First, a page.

This paper aims to reflect on the effect of a sequence of tragic events and the resulting changes in legislation for the design process of sports grounds. Within months of Hillsborough a new generation of this building typology emerged which is distinctly different from its predecessors. The constrains set by the new legislation created very specific conditions for the performance of stadia that could only be comprehensively implemented by thinking parametrically about their design. To analyse the process of transformation of design thinking, this paper will present several aspects of parametric based methodology for the planning of this type of buildings and will discuss the advantages and disadvantages of the utilisation of machine learning in the analysis of the safety and efficiency of stadium design in the context of the wider typological group of assembly buildings.
In autumn 2018 Christie’s auction house sold a painting to an anonymous phone bidder who won with the offer of 432,500 USD, a price more than 43 times the 10,000 USD pre-auction estimate. Christie’s has a centuries-long tradition of making high-value sales with many transactions exceeding millions of dollars but what really drew media attention to the sale was not the price, but the authorship of the piece: The portrait of Edmond de Bellamy of La Famille de Belamy series was created by a computer algorithm, developed by an arts collective called Obvious.
This paper interrogates the learning process of algorithms that can create such works of art. It asks how a new engagement with our art and architecture collections through algorithmic replication can help us to gain an alternative understanding of the works and their past and, by extension, of the society in which they were created. Can we look at the history of architecture and deploy an intelligent, non-human agent to show us what is yet to be learnt?
Building on the works of data philosophers like Matteo Pasquinelli, N. Katherine Hayles and Luciana Parisi, this paper will present experiments with machine vision algorithm-trained to recognise different architectural styles. The recognition process is captured and illustrated to visualise the machine’s understanding of an image. The machine-generated patterns are analysed in an effort to better understand the nature of the contemporary visual condition under the algorithmic governmentality and its relationship to architectural representation. In doing so, the paper aims to address whether the role of the algorithm can be considered as a critical medium beyond its statistical capacity. The paper will also present work with the open-source data from Pinterest and photographs from the RIBA collection to explore the difference between highly curated data sets and user-generated content and their respective implications for algorithmic learning.
It was not the western modernist style that changed the character of Dubai, but the introduction of its capitalist financial structures. The area now known as the United Arab Emirates has been inhabited for thousands of years. As a result of the hot desert climate, its inhabitants were versatile tribesmen, who adopted nomadic and semi-nomadic lifestyles. Subsisting on a variety of economic activities, such as animal husbandry, agriculture and hunting, their labour also capitalised on the natural ports along the coastline. These ports became major regional trading and maritime hubs in the export of gold and pearls and a centre for hardwood, steel, food and labour.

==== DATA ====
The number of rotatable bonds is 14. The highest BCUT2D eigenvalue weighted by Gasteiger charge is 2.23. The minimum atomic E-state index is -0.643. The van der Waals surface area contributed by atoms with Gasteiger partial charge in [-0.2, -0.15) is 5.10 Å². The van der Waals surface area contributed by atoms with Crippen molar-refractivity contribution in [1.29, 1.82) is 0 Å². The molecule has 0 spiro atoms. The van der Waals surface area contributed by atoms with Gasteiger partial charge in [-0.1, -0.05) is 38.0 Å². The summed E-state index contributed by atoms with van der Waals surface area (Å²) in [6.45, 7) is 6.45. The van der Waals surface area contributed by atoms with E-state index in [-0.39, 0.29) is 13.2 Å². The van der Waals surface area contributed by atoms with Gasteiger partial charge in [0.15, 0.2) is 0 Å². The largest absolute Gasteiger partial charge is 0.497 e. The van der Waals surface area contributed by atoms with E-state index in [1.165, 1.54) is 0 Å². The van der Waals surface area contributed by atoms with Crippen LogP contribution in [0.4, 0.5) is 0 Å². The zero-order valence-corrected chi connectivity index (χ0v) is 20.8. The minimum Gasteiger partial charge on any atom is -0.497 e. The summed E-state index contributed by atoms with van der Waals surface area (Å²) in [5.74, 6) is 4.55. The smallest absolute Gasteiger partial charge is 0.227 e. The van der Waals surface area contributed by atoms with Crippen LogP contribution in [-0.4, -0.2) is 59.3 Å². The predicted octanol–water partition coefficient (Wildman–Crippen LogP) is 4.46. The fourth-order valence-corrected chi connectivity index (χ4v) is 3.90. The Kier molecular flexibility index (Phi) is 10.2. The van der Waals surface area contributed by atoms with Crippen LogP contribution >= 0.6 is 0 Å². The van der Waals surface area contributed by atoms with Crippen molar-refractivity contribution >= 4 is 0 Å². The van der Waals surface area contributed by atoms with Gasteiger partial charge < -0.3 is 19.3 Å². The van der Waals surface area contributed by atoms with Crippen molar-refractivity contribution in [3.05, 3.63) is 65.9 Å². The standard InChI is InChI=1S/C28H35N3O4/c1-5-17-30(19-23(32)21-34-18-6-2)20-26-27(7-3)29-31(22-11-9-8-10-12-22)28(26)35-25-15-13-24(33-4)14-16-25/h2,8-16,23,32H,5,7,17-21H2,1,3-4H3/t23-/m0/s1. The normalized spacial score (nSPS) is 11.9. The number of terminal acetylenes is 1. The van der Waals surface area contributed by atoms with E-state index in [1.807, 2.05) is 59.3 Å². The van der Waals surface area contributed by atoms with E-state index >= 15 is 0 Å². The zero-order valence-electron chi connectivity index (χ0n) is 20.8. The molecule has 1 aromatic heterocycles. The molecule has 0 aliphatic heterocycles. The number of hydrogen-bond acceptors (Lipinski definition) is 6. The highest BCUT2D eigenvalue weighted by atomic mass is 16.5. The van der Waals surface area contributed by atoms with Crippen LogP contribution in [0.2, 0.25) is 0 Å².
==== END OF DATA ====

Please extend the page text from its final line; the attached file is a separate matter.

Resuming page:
With the demise of the British empire came the deindustrialisation of its economy. With industry relocated to lower-cost countries, the 1960s saw offshore branches of British banks established to protect against sterling devaluation by capital flight. These regional hubs, primarily ex-colonial trading centres operating under British influence or protection were also characterised by their light-touch approach to regulation. With regional access to shadow economies, these invisible instruments with no formal link to Britain or its regulatory codes, sometimes known as secrecy jurisdictions, captured compliant and noncompliant global wealth and acted as financial conduits to the City of London, itself a distinct jurisdiction. Such offshore operations also provided an export market for commercial and financial services, which in the 1980s supported the financialisation of the British economy and the growth of international speculation.
In 1974, Sheikh Rashid commissioned his trusted British architect, John R Harris, to design a World Trade Centre, the city’s first skyscraper to announce to the world that Dubai was open for business. This vision was reinforced by noting its British built quality, to demonstrate Dubai’s access to British design and engineering. The buildings components, such as its glass, aluminium and air conditioning were manufactured in Britain and shipped to Port Rashid, and there were even press releases providing reassurance that British engineers were overseeing the mixing of concrete. The only major part of the building that was not British were the people who assembled it, mostly from Pakistan and living temporarily in barracks at the tower’s base. The tower was inaugurated by the Her Majesty the Queen in 1979, its first tenant being British international oil and gas company BP, and received a high profile visit by the recently appointed British Prime Minister Margaret Thatcher in 1980, on a trip to sell arms to the UAE.